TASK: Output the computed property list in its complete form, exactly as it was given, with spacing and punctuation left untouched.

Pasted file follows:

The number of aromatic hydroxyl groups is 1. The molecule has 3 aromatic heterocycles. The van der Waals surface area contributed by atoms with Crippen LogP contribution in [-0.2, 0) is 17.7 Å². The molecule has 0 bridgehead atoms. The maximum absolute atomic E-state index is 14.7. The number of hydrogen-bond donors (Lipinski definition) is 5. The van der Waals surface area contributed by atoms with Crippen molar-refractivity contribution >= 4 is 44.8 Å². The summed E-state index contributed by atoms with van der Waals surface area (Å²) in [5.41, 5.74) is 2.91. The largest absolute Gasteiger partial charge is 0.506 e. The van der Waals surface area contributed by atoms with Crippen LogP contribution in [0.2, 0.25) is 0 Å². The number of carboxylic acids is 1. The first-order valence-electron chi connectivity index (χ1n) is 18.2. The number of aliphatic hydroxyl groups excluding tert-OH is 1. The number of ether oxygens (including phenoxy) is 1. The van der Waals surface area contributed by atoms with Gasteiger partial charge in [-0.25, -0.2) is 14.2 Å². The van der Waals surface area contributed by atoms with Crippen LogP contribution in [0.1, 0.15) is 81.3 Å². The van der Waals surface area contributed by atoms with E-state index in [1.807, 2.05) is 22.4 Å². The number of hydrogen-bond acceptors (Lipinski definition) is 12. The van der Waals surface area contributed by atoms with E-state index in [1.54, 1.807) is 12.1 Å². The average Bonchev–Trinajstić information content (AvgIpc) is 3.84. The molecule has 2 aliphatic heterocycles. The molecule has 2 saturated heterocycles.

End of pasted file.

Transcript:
The number of aromatic hydroxyl groups is 1. The molecule has 3 aromatic heterocycles. The van der Waals surface area contributed by atoms with Crippen LogP contribution in [-0.2, 0) is 17.7 Å². The molecule has 0 bridgehead atoms. The maximum absolute atomic E-state index is 14.7. The number of hydrogen-bond donors (Lipinski definition) is 5. The van der Waals surface area contributed by atoms with Crippen molar-refractivity contribution >= 4 is 44.8 Å². The summed E-state index contributed by atoms with van der Waals surface area (Å²) in [5.41, 5.74) is 2.91. The largest absolute Gasteiger partial charge is 0.506 e. The van der Waals surface area contributed by atoms with Crippen LogP contribution in [0.2, 0.25) is 0 Å². The number of carboxylic acids is 1. The first-order valence-electron chi connectivity index (χ1n) is 18.2. The number of aliphatic hydroxyl groups excluding tert-OH is 1. The number of ether oxygens (including phenoxy) is 1. The van der Waals surface area contributed by atoms with Gasteiger partial charge in [-0.25, -0.2) is 14.2 Å². The van der Waals surface area contributed by atoms with Crippen LogP contribution in [0.1, 0.15) is 81.3 Å². The van der Waals surface area contributed by atoms with E-state index in [1.807, 2.05) is 22.4 Å². The number of hydrogen-bond acceptors (Lipinski definition) is 12. The van der Waals surface area contributed by atoms with E-state index in [1.54, 1.807) is 12.1 Å². The average Bonchev–Trinajstić information content (AvgIpc) is 3.84. The molecule has 2 aliphatic heterocycles. The molecule has 2 saturated heterocycles.